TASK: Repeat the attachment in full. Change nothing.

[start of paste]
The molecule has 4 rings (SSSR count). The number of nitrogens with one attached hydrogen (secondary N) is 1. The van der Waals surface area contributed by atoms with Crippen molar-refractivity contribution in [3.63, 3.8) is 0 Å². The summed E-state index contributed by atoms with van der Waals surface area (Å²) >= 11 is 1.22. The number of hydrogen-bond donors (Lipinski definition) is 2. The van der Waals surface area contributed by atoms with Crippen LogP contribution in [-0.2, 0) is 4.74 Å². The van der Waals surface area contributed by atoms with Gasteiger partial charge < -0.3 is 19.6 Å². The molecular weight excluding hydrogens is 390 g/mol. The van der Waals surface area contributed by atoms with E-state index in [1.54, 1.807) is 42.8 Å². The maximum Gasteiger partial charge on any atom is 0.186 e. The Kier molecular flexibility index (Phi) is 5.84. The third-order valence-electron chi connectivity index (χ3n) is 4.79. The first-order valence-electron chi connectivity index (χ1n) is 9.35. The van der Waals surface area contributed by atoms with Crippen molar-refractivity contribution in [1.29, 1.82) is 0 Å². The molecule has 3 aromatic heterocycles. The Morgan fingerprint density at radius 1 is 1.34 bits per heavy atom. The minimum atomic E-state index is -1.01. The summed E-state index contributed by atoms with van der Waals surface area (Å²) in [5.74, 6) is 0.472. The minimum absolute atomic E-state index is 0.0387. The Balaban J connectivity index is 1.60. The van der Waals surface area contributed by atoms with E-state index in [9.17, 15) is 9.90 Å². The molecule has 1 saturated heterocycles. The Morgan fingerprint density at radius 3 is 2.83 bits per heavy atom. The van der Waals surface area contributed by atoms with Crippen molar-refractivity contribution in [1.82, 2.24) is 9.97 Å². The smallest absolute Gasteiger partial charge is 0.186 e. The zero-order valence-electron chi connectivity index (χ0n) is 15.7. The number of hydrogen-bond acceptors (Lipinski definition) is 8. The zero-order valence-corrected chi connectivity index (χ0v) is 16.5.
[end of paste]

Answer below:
The molecule has 4 rings (SSSR count). The number of nitrogens with one attached hydrogen (secondary N) is 1. The van der Waals surface area contributed by atoms with Crippen molar-refractivity contribution in [3.63, 3.8) is 0 Å². The summed E-state index contributed by atoms with van der Waals surface area (Å²) >= 11 is 1.22. The number of hydrogen-bond donors (Lipinski definition) is 2. The van der Waals surface area contributed by atoms with Crippen LogP contribution in [-0.2, 0) is 4.74 Å². The van der Waals surface area contributed by atoms with Gasteiger partial charge < -0.3 is 19.6 Å². The molecular weight excluding hydrogens is 390 g/mol. The van der Waals surface area contributed by atoms with E-state index in [1.54, 1.807) is 42.8 Å². The maximum Gasteiger partial charge on any atom is 0.186 e. The Kier molecular flexibility index (Phi) is 5.84. The third-order valence-electron chi connectivity index (χ3n) is 4.79. The first-order valence-electron chi connectivity index (χ1n) is 9.35. The van der Waals surface area contributed by atoms with Crippen molar-refractivity contribution in [1.29, 1.82) is 0 Å². The molecule has 3 aromatic heterocycles. The Morgan fingerprint density at radius 1 is 1.34 bits per heavy atom. The minimum atomic E-state index is -1.01. The summed E-state index contributed by atoms with van der Waals surface area (Å²) in [5.74, 6) is 0.472. The minimum absolute atomic E-state index is 0.0387. The Balaban J connectivity index is 1.60. The van der Waals surface area contributed by atoms with E-state index in [9.17, 15) is 9.90 Å². The molecule has 1 saturated heterocycles. The Morgan fingerprint density at radius 3 is 2.83 bits per heavy atom. The van der Waals surface area contributed by atoms with Crippen molar-refractivity contribution in [1.82, 2.24) is 9.97 Å². The smallest absolute Gasteiger partial charge is 0.186 e. The zero-order valence-electron chi connectivity index (χ0n) is 15.7. The number of hydrogen-bond acceptors (Lipinski definition) is 8. The zero-order valence-corrected chi connectivity index (χ0v) is 16.5.